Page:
NIGGLI: Oh, absolutely, and the reason is that this – there has been tremendous science into all the environmental studies, tremendous work done by all of the agencies, and at the end of the day, they’ve really worked hard to make sure that the impacts on the project will be minimized in all the lands that we actually cover with this project. And I think the primary purpose here is really one of getting clean air and renewable energy in to our customers here in San Diego.
CAVANAUGH: And why do you think San Diego needs this Powerlink? Remind us of what the SDG&E proposal is.
NIGGLI: Yes. You know, right now, we have only one 500 kV line connecting us to the grid throughout Southern California and throughout the western U.S. and we’re the eighth largest city in the country, and that’s very unusual. Cities like Phoenix have six or seven such lines just to make sure you have the proper reliability. So we need this project for reliability of supply here in San Diego. And, secondly, we need it to make sure that we can meet the very strict and aggressive goals by the State of California for renewable energy and those goals are 20% this year and they’re – we’re looking at putting 33% of our energy being supplied by renewable energy, oh, during this next decade. So we’ve got some real strict goals we’re trying to meet and really make a transformation in our energy supply.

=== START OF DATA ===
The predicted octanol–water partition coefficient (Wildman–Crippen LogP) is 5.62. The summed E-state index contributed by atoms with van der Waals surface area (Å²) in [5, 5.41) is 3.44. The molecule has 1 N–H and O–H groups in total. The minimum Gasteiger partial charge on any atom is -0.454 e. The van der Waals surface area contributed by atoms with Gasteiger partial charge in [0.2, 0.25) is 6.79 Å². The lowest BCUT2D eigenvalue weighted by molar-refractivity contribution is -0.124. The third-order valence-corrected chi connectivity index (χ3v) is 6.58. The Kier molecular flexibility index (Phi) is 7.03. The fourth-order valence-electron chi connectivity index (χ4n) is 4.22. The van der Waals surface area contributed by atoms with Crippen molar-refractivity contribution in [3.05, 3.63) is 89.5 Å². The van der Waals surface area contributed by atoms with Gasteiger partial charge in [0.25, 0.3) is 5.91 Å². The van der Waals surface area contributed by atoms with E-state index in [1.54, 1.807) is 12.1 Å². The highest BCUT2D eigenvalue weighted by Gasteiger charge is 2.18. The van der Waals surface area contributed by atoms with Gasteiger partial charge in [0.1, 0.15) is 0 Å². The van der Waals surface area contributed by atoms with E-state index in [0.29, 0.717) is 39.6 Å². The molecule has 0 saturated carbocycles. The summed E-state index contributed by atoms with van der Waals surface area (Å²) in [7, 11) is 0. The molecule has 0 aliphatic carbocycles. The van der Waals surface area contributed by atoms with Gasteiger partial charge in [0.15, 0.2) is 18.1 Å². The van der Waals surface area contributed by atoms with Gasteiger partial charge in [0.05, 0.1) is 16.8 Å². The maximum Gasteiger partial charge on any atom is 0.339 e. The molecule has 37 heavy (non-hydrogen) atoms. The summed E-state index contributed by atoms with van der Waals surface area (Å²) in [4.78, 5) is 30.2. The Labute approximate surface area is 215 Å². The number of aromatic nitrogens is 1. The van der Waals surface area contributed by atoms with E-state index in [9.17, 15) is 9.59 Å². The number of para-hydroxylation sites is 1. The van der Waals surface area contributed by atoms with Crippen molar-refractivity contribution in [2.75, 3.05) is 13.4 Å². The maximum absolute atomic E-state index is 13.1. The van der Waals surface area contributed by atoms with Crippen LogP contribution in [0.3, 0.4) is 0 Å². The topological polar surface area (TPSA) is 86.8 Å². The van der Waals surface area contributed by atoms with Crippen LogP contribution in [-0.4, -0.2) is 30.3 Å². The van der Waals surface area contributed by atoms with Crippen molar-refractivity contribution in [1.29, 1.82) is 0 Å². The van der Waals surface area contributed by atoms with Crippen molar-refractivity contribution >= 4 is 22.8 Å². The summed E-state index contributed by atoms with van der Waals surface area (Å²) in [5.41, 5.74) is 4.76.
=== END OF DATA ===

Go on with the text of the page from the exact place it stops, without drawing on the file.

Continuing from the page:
CAVANAUGH: And how does this benefit the Imperial Valley?
NIGGLI: Oh, this is a tremendous benefit because Imperial Valley is recognized by just about everyone as having one of the best renewable energy zones in the country. They have not only solar power, which is evident out there, but they have geothermal power, probably several thousand megawatts of geothermal, and in the mountains bordering San Diego and Imperial County, there’s quite a bit of wind resources as well.
CAVANAUGH: Is there any way that when these lines go through the Cleveland National Forest that there’s going to be any oversight by the federal government to monitor whether or not there’s a fire danger or anything of that nature?